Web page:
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Creative Residency: 27 January 2020

Jesse Jones, the Inaugural Recipient of the King’s Inns Creative Residency Award, opens a new installation in Belgium

Jesse Jones, the Inaugural Recipient of the King’s Inns Creative Residency Award, opens a new installation in Belgium

On Friday 24 January 2020, Kunsthal Gent in Belgium opened with a new installation by Irish artist Jesse Jones, entitled SYLLABUS.

Jones’ is the current and inaugural recipient of the King’s Inns Creative Residency Award, which is run in partnership with Dublin City Council Culture Company. Read more about the Creative Residency here

“This giant exaggerated female arm is a kind of spell that I’m trying to cast over the institution in terms of the possibility of the female body in the institutional space.”

Jesse Jones 

Syllabus is a new artwork by the Irish artist Jesse Jones. A monumental, 12m high semi–transparent curtain is being moved through the gallery, creating a space–filling moving image of a floating, giant arm. It is the left arm of the well–known feminist and activist scholar Silvia Federici, embracing not only the institution, but also creating a new protective space in Kunsthal Gent.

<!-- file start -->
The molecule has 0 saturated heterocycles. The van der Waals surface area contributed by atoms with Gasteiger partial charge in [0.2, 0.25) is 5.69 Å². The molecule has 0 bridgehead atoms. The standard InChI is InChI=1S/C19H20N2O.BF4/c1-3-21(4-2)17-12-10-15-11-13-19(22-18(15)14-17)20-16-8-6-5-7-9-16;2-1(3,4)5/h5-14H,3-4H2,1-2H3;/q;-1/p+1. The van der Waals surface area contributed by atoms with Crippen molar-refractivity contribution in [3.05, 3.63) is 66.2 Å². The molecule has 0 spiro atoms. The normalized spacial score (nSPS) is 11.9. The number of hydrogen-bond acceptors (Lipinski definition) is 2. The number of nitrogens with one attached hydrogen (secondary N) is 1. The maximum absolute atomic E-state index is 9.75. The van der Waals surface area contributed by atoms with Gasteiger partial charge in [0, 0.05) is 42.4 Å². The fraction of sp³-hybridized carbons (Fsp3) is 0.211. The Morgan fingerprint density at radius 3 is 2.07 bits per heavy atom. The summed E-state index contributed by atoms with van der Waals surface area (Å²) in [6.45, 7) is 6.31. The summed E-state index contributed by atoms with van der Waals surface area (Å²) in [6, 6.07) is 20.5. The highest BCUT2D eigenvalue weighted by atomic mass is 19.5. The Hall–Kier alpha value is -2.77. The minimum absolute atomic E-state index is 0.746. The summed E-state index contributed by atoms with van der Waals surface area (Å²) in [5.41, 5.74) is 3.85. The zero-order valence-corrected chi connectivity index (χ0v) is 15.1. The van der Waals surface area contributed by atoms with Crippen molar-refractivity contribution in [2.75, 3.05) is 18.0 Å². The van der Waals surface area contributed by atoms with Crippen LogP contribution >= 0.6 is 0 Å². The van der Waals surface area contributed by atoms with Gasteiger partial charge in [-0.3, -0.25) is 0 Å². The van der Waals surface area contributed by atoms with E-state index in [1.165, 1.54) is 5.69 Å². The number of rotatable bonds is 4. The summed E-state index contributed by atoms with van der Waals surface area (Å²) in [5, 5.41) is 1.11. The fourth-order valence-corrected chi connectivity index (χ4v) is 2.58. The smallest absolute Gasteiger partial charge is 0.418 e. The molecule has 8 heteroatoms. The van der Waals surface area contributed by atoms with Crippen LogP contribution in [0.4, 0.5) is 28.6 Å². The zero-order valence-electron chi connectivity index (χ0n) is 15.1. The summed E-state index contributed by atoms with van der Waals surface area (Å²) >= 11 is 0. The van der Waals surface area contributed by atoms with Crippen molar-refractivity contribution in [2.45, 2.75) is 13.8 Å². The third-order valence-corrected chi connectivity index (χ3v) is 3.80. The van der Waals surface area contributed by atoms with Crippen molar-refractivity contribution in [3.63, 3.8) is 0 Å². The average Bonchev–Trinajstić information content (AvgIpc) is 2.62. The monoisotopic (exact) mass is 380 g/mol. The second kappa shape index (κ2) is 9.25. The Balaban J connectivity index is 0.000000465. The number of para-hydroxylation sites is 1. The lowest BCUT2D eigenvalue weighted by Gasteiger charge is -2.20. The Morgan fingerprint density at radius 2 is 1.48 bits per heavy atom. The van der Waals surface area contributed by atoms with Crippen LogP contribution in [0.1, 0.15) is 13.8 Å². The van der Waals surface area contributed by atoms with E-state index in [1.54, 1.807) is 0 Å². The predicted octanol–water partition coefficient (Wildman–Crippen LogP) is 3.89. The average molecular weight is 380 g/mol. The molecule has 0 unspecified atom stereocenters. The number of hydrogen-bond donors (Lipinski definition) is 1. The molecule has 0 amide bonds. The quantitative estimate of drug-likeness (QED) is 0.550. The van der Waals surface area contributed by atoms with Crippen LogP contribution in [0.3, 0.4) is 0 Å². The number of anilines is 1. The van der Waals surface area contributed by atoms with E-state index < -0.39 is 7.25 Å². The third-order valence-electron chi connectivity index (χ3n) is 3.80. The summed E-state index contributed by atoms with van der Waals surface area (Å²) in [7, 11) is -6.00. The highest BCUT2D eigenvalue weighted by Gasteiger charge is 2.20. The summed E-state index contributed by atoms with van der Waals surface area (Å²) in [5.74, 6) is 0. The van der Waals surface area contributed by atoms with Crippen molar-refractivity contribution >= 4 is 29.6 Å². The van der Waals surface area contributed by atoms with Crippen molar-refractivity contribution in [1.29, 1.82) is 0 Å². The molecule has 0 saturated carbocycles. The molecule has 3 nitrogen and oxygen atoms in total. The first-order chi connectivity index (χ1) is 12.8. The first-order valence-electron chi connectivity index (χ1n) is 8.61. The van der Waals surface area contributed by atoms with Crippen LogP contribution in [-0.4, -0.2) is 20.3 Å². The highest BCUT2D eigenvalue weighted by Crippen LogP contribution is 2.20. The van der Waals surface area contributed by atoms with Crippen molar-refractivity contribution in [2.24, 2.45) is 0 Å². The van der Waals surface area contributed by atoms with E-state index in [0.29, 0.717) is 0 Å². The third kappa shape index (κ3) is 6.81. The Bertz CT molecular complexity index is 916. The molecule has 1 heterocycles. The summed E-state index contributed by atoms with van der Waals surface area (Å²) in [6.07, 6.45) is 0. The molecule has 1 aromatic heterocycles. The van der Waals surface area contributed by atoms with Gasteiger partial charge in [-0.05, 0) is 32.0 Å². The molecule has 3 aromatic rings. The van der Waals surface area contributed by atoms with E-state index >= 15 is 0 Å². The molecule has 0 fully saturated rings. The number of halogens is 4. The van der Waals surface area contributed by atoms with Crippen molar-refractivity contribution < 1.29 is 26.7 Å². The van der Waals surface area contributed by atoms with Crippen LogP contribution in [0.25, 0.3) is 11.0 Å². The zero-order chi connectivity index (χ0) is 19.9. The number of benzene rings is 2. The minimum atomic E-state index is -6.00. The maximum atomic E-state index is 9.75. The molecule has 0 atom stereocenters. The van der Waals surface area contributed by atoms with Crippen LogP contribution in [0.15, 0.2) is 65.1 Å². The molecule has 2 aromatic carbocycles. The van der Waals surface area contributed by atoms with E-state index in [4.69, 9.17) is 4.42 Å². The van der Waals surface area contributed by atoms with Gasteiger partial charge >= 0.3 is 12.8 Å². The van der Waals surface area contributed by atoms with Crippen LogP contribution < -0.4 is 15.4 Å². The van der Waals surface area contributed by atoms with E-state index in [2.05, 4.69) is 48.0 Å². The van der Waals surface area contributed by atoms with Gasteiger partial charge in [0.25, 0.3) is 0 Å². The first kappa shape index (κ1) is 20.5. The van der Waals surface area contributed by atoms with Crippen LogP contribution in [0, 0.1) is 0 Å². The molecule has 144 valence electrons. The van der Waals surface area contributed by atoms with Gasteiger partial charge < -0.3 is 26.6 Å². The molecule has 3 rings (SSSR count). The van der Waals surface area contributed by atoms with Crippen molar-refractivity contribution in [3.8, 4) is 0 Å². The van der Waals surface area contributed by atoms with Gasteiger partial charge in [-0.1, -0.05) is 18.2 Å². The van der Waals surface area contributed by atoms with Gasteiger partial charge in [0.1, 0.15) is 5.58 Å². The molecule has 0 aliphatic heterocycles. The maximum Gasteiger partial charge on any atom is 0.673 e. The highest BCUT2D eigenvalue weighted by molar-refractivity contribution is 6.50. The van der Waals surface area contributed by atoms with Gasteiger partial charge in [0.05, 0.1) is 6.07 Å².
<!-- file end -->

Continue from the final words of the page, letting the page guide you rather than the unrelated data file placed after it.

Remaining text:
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As the contract between the artist and Kunsthal Gent reads: “Syllabus is simultaneously the space created by the curtain, the materials thereof, and all of the relational and temporal qualities of the artwork. One of the conditions in the contract is that “… Kunsthal Gent shall host an activist reading group once every month for the duration of the loan. The syllabus for the reading group shall be set by Silvia Federici and Jesse Jones, and shall consist of selections from Federici’s works and others. Kunsthal Gent shall offer these texts for sale in the gallery in a single book bookshop.”

The contract was written by Máiréad Enright, a Senior Law Lecturer at Birmingham Law School and an alumna of King’s Inns. It refers to articles of contract law from marriage contracts to land binding agreements from the witch trials to the present day.

On opening night, the Ghent–based book club ‘Other Women’s Flowers’ that highlights women’s voices, was the first activist reading group to be hosted in the monumental artwork. Also Engagement, an artist–led movement tackling sexual harassment, sexism and power abuse in the Belgian arts field gathered there.

The work will remain visible as long as the conditions of the contract are respected. The contract (pictured below) is on view in the gallery, copies are available upon request.


The single book bookshop can be found at the desk of Kunsthal Gent. The first book on the list is a recent book by Silvia Federici: ‘Witches, Witch–Hunting, and Women’ (2018).

Learn more about the exhibition at Kunsthal Gent here.